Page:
My last night in Cape Town was spent at 91 Loop Boutique Hostel. Paying $33, I had a rather large, if very spartan, room, with my own toilet. With six beds, it was clearly intended as a dorm space, but tourists were still scarce, thanks to Covid.
A filling breakfast was included, and it wasn’t just a buffet, but prepared to order. As is usual at any hostel, the clientele was mostly young. I noticed a Southeast Asian, a rare sight in Cape Town.
(During my three-month stay, I had met a Vietnamese-American and a Filipina, both under 30. As we chattered over coffee, they kept their masks on between sips. When I said I didn’t trust the Covid “vaccines,” the Vietnamese-American got even chillier. At least the Filipina smiled with her eyes. Neither understood why I’d stray outside Cape Town’s safest zones, or take a taxi van.)
The Southeast Asian at 91 Loop was a Filipino nurse working in Qatar, where he had spent six years. Before that, he was in Saudi Arabia. Eric had the confident, easy manner that comes with knowing you’re good looking. (God has blessed me in the opposite direction, however. If I was handsome, I’d be unbearable, even to myself.)
Applying for a job in Springfield, Missouri, Eric had just taken a test in Joburg. As everyone must know by now, American hospitals are constantly recruiting foreign nurses and doctors.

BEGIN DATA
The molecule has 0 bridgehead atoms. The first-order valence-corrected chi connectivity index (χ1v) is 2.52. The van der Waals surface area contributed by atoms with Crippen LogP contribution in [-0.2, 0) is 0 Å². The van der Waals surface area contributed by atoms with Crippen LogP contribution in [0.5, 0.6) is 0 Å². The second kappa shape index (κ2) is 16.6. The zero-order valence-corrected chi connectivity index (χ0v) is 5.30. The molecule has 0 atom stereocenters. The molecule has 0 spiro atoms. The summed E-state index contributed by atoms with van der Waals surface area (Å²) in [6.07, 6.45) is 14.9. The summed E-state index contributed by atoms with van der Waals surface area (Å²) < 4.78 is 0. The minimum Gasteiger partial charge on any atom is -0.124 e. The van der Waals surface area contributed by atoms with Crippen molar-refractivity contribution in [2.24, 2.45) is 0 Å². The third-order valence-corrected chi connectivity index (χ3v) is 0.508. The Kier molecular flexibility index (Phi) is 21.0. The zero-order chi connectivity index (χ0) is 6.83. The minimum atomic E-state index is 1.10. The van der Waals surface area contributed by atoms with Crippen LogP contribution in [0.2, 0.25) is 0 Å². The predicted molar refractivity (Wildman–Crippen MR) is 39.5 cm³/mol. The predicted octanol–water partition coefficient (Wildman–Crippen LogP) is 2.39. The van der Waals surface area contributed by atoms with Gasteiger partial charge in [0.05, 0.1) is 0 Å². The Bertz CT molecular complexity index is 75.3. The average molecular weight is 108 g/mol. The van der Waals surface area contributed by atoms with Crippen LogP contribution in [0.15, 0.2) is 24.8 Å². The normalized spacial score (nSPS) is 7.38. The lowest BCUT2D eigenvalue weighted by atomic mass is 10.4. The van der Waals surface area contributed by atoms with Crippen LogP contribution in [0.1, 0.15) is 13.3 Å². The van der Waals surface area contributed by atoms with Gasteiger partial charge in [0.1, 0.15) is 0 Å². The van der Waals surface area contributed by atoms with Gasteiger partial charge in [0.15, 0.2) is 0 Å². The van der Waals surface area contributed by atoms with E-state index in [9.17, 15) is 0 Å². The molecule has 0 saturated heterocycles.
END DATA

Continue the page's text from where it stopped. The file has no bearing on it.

I had to warn Eric about leaving Qatar for Springfield, “You must know Filipinos in the States? Ask them about the situation there. Also, make sure you can save while working in the US. You don’t want to regret leaving Qatar.”
After twelve years abroad, Eric had stashed away enough to ponder opening a mini hotel back home, “In Bukidnon. I’m from the same province as Manny Pacquiao!”
“Your next president!”
Investing in tourism during a worsening Covid crisis is not exactly wise, but hey, he’ll figure it out soon enough. In any case, Eric hadn’t been home since Covid was launched. His last two vacations, he spent in Georgia and Armenia.
Overhearing our conversation, a young man at a nearby table introduced himself, “I’m sorry, but I hear you guys talking about jobs overseas?”
“He’s applying for a job in the US. Where are you from?”
“I’m South African, but I want to get out. It’s horrible here.” Thin, Dean had a worried face and defeated posture.
“Are you from Cape Town?”
“Just north of here. I just got cheated. That’s why I’m at this hostel. A guy rented me a room he didn’t own.”
“How much did you lose?”
“Just a month’s rent.”
“So what are you going to do?”
“I’ll look at another room today. It’s cheap enough. I hope it works out.”
“You can always move into a township!”
“And get killed!”
“Even if I don’t,” he frowned, “I can’t walk 50 yards to get water to do my laundry. I’m a white man.”
“I’m just kidding. So what do you do, man?”
“I work at a sporting club. I sit at the entrance and collect the money. I’m sort of the manager there,” he chuckled. “That’s one job where they still want a white man!”